By the 1880's, the game evolved to include fast-paced team play with a soccer-sized ball that emphasized swimming, passing, and scoring by shooting into a goal net; players could only be tackled when holding the ball and could not be taken under water. To deal with variations in regional rules, in 1888, the London Water Polo League was founded and approved a set of rules to allow team competition, forming the basis of the present game. The first English championships were played in 1888. In 1890, the first international water polo game was played; Scotland defeated England, 4-0.


Water polo final at the 1908 Summer Olympics

Water polo final at the 1908 Summer Olympics Between 1890 and 1900, the game developed in Europe, with teams competing in Germany, Austria, France, Belgium, Hungary and Italy, using British rules. A different game was being played in the United States, characterized by rough play, holding, diving underwater, and soft, semi-inflated ball that could be gripped tightly and carried underwater. As a result, European teams did not compete in the 1904 Olympic championships in St. Louis. By 1914, most US teams agreed to conform to international rules. An international water polo committee was formed in 1929, consisting of representatives from Great Britain and the International Amateur Swimming Federation (FINA). Rules were developed for international matches and put into effect in 1930; FINA has been the international governing body for the sport since that time.
Over the years, both technical and rule changes affected the character of the game. In 1928, Hungarian water polo coach Bela Komjadi invented the "air pass," or "dry pass", a technique in which a player directly passes the ball through the air to another player, who receives it without the ball hitting the water. Previously, players would let the ball drop in the water first and then reach out for it, but the dry pass made the offensive game more dynamic, and contributed to Hungarian dominance of water polo for 60 years. In 1936, James R. ("Jimmy") Smith, California water polo coach and author of several books on water polo mechanics, developed a water polo ball made with an inflatable bladder and a rubber fabric cover, which improved performance. The previous leather ball absorbed water and became heavier during the game. In 1949, rule changes allowed play to continue uninterrupted after a referee whistled an ordinary foul, speeding up play. In the 1970's, the exclusion foul replaced a point system for major fouls; players guilty of this foul were excluded for a 1 minute penalty and their team forced to play with fewer players. Possession of the ball was limited to 45 seconds before a scoring attempt. Time of penalties and possession have been reduced since then. The direct shot on goal from the seven (7) meter line after a free throw was allowed in 1994, and changed to a five meter throw in 2005.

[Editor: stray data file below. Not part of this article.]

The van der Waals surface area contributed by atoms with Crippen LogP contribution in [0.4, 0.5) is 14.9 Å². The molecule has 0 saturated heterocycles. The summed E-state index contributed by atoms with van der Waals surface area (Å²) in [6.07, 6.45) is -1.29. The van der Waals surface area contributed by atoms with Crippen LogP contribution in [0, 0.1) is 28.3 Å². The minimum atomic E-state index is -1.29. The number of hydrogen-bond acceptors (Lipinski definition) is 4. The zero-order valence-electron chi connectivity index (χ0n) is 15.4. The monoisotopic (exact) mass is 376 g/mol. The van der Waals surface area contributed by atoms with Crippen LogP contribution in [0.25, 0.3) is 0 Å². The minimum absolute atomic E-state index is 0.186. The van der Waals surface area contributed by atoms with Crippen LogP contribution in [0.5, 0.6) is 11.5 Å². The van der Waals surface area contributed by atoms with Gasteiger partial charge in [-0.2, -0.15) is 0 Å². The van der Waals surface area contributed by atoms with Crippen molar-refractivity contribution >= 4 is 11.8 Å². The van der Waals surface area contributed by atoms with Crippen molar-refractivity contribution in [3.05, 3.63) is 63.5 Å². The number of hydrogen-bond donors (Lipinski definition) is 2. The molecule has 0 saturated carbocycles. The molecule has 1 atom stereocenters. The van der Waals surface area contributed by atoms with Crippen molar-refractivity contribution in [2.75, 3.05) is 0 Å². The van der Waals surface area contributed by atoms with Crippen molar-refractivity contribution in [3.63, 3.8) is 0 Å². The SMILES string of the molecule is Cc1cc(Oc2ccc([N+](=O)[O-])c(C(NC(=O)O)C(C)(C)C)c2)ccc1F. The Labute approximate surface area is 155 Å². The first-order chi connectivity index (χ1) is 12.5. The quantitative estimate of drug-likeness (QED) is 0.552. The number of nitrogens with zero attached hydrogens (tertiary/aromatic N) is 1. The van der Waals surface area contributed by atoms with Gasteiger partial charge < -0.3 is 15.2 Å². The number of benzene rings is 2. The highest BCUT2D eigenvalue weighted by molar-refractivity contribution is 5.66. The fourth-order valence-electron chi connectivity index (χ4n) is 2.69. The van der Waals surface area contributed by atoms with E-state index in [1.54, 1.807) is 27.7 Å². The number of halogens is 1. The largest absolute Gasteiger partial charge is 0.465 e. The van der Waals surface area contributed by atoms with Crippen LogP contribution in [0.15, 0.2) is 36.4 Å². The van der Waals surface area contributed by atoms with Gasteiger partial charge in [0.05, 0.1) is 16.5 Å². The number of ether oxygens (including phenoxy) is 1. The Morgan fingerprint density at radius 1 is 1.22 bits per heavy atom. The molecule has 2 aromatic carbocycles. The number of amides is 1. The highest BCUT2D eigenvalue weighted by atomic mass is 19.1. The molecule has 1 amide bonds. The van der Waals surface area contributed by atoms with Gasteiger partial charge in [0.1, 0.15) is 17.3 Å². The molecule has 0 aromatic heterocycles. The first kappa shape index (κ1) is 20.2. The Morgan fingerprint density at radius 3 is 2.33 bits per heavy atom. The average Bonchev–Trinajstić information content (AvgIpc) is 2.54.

International play

Every 2 to 4 years since 1973, a men's Water Polo World Championship is played together with the World Swimming Championship, under the auspices of FINA. Women's water polo was added in 1986. A second tournament series, the FINA Water Polo World Cup, has been held every other year since 1979. In 2002, FINA organized the sport's first international league, the FINA Water Polo World League, in which the best national teams compete against one another in an annual season format with nearly half a million dollar purse. Internationally, the biggest water polo competition in the world is played in the Netherlands. Prince William of England was the captain of his collegiate water polo team at St Andrew's University, Scotland. The annual Varsity Match between Oxford and Cambridge Universities is the sport's longest running rivalry, first played in 1891.


William Wilson (born November 13, 1844 in London, England) was a late 19th Century Scottish journalist, swimming instructor and coach, and contributor to the scientific techniques behind competitive swimming. In 1883, Wilson published "The Swimming Instructor," one of the first books on swimming to define modern concepts of stroke efficiency, training, racing turns and water safety. William Wilson, Scottish aquatics pioneer and originator of the first rules of water polo.

The Chronological Evolution of Water Polo Rules

 

1st PERIOD ( 1869 - 1905)